§ SIR SEYMOUR KING () Hull, Central
I beg to ask the Secretary of State for India whether his attention has been called to the fact that the widows and orphans of subscribers to the Bengal, Bombay, and Madras Military Fund who wish to reside and draw their pensions in India are obliged by the Government to draw them at the old fixed rate of 2s. 3d. 1426 to the rupee, thus being mulcted of nearly 50 per cent. of the value of their pensions, whereas if pensions are drawn in England, Ceylon, or elsewhere they are paid at the official rate of exchange; whether he is aware that the effect of this anomaly is to prevent recipients of these pensions from joining their relatives in India who may be engaged in the Military or Civil Service; and whether it can be arranged that such pensions shall be settled for in India at the official rate or may be drawn in London.
§ THE SECRETARY OF STATE FOR INDIA (Lord G. HAMILTON,) Middlesex, Ealing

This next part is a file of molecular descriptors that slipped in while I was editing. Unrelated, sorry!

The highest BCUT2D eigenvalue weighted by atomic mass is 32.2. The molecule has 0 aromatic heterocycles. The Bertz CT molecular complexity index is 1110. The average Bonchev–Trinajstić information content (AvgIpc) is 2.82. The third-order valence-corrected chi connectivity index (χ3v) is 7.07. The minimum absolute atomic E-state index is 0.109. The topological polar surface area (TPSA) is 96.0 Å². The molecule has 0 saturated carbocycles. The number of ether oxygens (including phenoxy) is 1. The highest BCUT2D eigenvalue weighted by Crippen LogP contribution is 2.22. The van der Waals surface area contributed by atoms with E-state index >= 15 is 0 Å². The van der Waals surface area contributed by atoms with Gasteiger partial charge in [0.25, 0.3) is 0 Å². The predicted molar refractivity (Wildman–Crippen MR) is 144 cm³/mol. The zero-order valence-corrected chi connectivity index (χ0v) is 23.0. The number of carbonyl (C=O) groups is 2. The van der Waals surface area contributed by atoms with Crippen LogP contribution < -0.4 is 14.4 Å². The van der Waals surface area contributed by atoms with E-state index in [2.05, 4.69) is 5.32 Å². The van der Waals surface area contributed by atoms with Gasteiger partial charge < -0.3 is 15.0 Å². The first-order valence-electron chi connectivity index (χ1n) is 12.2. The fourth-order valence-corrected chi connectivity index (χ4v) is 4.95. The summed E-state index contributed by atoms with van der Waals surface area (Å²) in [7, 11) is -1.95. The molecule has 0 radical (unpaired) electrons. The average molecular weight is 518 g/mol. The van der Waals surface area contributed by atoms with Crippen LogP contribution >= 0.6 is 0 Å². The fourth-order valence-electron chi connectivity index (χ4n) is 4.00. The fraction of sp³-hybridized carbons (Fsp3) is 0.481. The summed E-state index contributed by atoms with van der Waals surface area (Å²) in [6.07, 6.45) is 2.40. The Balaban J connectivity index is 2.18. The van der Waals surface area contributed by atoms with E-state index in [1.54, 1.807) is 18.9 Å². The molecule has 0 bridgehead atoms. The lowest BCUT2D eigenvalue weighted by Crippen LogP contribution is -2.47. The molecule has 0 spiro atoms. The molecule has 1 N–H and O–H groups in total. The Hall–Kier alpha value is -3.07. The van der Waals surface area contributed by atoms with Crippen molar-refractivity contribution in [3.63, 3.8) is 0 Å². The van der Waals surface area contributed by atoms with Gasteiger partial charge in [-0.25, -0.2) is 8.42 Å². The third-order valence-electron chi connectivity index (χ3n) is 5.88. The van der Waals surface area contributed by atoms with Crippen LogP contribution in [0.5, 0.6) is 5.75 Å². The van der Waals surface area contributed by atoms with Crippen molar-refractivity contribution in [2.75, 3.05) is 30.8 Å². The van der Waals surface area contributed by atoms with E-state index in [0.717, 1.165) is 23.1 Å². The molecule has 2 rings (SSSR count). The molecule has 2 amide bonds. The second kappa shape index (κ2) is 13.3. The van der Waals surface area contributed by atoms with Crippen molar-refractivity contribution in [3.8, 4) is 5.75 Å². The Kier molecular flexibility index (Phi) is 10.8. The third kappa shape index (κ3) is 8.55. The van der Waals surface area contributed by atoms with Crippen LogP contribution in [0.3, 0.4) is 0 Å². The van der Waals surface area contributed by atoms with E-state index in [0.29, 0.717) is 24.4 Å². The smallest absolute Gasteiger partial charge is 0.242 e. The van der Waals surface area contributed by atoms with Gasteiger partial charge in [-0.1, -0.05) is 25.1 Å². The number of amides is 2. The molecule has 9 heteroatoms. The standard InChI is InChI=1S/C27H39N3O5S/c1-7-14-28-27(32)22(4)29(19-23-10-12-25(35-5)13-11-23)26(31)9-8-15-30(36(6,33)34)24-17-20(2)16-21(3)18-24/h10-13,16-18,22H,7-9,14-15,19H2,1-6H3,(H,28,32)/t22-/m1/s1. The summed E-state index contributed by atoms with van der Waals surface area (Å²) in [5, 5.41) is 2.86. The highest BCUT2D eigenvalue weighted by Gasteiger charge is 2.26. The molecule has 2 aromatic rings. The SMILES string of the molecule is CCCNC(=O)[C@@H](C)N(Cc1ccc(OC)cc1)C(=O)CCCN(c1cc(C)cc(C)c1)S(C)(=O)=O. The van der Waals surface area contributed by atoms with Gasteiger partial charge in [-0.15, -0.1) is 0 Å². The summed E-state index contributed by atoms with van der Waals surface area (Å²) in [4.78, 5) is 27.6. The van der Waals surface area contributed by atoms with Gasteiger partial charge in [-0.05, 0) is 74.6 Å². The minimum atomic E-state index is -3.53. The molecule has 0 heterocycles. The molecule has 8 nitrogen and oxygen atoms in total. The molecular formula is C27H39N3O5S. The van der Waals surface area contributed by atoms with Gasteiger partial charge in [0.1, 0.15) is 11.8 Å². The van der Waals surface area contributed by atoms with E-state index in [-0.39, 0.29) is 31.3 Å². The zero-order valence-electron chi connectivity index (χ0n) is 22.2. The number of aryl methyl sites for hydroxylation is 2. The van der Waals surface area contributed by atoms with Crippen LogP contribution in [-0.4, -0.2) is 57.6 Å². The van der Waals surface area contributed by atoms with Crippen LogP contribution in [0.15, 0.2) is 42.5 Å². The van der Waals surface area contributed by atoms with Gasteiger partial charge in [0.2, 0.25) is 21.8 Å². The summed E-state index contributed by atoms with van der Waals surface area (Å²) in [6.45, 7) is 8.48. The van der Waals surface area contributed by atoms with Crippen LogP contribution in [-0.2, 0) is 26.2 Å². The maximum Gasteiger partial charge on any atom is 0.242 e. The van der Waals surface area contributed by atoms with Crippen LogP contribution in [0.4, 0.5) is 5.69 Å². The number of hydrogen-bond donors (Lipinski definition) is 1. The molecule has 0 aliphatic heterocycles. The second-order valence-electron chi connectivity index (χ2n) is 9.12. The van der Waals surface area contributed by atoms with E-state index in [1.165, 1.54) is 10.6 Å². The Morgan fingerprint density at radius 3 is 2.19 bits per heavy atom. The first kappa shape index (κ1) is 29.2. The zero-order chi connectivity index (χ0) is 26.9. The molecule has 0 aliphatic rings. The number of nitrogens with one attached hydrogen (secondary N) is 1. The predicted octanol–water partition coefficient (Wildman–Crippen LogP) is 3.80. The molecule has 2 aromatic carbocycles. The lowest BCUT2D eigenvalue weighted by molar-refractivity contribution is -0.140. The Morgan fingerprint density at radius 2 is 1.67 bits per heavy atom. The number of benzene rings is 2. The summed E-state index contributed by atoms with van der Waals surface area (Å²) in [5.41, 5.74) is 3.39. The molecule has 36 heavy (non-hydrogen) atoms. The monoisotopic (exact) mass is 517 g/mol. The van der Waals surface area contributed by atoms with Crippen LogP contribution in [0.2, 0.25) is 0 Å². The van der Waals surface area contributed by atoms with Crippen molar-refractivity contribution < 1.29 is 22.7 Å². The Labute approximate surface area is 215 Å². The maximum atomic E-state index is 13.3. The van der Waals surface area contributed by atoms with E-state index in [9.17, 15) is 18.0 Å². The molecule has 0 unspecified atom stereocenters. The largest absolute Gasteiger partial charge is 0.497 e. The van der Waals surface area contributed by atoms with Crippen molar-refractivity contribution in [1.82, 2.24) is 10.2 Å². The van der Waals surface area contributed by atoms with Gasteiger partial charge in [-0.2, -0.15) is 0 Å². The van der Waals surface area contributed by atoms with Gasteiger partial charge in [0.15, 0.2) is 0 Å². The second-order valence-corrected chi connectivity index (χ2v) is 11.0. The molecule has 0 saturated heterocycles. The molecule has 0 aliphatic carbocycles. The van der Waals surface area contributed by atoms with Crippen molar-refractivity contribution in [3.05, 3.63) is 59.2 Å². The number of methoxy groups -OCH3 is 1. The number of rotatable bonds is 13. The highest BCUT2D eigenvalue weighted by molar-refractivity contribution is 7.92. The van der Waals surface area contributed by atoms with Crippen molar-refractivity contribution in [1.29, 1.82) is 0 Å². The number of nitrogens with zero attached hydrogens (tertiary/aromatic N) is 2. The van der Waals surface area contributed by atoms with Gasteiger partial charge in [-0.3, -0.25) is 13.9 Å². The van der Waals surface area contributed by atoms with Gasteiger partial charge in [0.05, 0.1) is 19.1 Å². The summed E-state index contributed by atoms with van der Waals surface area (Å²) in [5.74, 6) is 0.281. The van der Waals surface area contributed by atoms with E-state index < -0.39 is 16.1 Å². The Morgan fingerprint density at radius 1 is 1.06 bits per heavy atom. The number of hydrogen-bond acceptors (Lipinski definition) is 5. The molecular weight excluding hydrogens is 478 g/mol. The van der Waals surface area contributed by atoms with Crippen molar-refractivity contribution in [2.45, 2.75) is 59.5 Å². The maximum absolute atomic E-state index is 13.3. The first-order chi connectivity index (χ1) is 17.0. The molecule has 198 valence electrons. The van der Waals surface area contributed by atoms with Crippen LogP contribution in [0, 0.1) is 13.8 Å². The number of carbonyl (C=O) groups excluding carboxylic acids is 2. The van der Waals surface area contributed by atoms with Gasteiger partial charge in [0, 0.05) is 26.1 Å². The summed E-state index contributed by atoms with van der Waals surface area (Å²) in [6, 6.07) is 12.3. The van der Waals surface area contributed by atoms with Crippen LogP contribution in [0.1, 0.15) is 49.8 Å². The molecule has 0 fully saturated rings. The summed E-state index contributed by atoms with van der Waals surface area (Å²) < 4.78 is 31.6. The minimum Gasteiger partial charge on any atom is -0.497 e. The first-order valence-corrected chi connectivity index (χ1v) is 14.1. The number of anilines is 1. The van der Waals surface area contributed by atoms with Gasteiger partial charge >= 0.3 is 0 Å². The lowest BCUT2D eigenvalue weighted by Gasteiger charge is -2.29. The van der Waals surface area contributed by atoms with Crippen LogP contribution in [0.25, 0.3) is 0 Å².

The pensions to which my hon. friend refers were fixed in rupees by the subscribers themselves, but payments to persons resident in this country or in the colonies are made, not at the official rate of exchange, but at a special rate of about 2s. 3d. the rupee, in accordance with a guarantee given in the Statute 29 Vic., cap. 18. Naturally, this exceptional advantage ceases if a recipient of one of these pensions goes to reside in India; but for the benefit of pensioners wishing to visit that country for a period not exceeding one year, the Secretary of State, as a concession, allows their pensions to be accumulated during their absence, and the accumulations are paid to them on; their return at the exceptional rate of exchange above mentioned. It will be seen that these arrangements give exceptionally favourable treatment to this class of pensioners at the expense of the revenues of India; and I am not prepared to accept the suggestion in the last clause of my hon. friend's question, which would have the effect of increasing the burden on those revenues.